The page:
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Avoid common errors by recognizing potentially-misleading indicators

Every shift, emergency physicians care for patients they don’t know in a time-pressured and overcrowded environment. Given that the majority of patients in the emergency department have non-life-threatening conditions, physicians are easily lulled into a false sense that the patient laying before them has a benign condition. The great challenge is to sort through the morass of benign conditions and properly diagnose and treat the deadly ones. On top of this, providers are expected to deliver excellent care efficiently, communicate with patients quickly, discharge them with proper outpatient care instructions, and then rapidly move on to the next case. Errors in this setting are inevitable, but you can minimize mistakes by learning to recognize and avoid certain common pitfalls.

Never assume that a recent negative stress test definitively rules out acute coronary syndrome

Many patients who present to the emergency department (ED) have already seen a physician for their chest pain (CP). Many have also had some form of provocative cardiovascular testing, an exercise electrocardiography stress test (EST), nuclear imaging, stress echocardiography, or even cardiac catheterization. There are pitfalls in relying too heavily on previous stress testing, and it is very important to know the limitations of this information.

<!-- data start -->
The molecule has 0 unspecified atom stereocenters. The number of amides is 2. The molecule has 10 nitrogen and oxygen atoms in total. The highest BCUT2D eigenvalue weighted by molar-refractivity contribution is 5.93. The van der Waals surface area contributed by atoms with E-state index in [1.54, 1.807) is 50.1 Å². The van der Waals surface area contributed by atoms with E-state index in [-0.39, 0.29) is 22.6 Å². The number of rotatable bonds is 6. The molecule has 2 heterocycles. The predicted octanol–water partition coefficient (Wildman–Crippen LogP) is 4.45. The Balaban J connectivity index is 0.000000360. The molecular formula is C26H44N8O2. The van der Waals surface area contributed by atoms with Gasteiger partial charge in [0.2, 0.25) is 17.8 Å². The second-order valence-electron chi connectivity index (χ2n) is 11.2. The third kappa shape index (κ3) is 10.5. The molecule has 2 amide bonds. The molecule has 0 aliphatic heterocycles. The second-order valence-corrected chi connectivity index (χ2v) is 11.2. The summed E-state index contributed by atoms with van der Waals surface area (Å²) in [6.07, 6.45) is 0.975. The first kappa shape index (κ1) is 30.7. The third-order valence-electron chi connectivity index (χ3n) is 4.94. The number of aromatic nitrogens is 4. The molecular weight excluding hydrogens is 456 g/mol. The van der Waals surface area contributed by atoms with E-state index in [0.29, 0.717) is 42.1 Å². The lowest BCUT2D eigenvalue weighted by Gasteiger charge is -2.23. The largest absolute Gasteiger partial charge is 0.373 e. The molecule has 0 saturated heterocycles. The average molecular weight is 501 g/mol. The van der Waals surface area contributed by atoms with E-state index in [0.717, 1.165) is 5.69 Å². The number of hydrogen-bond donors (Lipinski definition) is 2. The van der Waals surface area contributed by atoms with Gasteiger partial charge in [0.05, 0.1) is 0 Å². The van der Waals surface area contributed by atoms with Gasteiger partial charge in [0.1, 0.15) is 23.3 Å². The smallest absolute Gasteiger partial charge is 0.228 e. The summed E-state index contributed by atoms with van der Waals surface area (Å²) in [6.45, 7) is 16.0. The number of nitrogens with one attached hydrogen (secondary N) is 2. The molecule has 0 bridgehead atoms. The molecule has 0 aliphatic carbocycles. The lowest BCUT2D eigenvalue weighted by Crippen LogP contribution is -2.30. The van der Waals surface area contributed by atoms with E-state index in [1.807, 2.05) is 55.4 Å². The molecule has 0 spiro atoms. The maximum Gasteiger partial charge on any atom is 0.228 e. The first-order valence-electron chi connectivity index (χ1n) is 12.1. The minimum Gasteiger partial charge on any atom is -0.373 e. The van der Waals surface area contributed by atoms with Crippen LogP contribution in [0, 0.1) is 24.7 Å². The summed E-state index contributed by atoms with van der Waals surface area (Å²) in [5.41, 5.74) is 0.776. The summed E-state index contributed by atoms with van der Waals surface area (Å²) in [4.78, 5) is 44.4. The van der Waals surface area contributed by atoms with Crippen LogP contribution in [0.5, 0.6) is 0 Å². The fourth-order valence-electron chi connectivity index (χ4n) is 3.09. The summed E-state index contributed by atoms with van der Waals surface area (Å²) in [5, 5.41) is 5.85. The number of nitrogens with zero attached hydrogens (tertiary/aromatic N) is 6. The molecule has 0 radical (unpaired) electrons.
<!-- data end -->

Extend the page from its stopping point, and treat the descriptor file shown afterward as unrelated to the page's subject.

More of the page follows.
Exercise electrocardiographic stress testing is common in the evaluation of low-risk patients presenting with CP and as an initial noninvasive strategy for evaluating CP after an appropriate evaluation to rule out acute myocardial infarction (AMI). ESTs use various protocols but share in common a methodology: an attempt to induce and measure cardiac ischemia. Sensitivity and specificity for ESTs are in the range of 68% and 77%, respectively, for single-vessel CAD. These numbers vary in each study, largely due to differences in the patient population being studied. Sensitivity and specificity also increase in the presence of multivessel disease. The prognosis for patients with a “negative EST” is reported to be good with 4-year survival rates as high as 98% to 99%.

A logical extension of the EST is exercise or pharmacological stress nuclear imaging. There are now a variety of different protocols to image the heart using different radiotracers, both at rest and during exercise, in an attempt to unmask ischemia. Resting and exercise images are then compared to define nonperfusing areas of myocardium, reversible perfusion defects, and normal perfusion. Table 59.1 summarizes the sensitivities and specificities of the most common methods of nuclear cardiac imaging.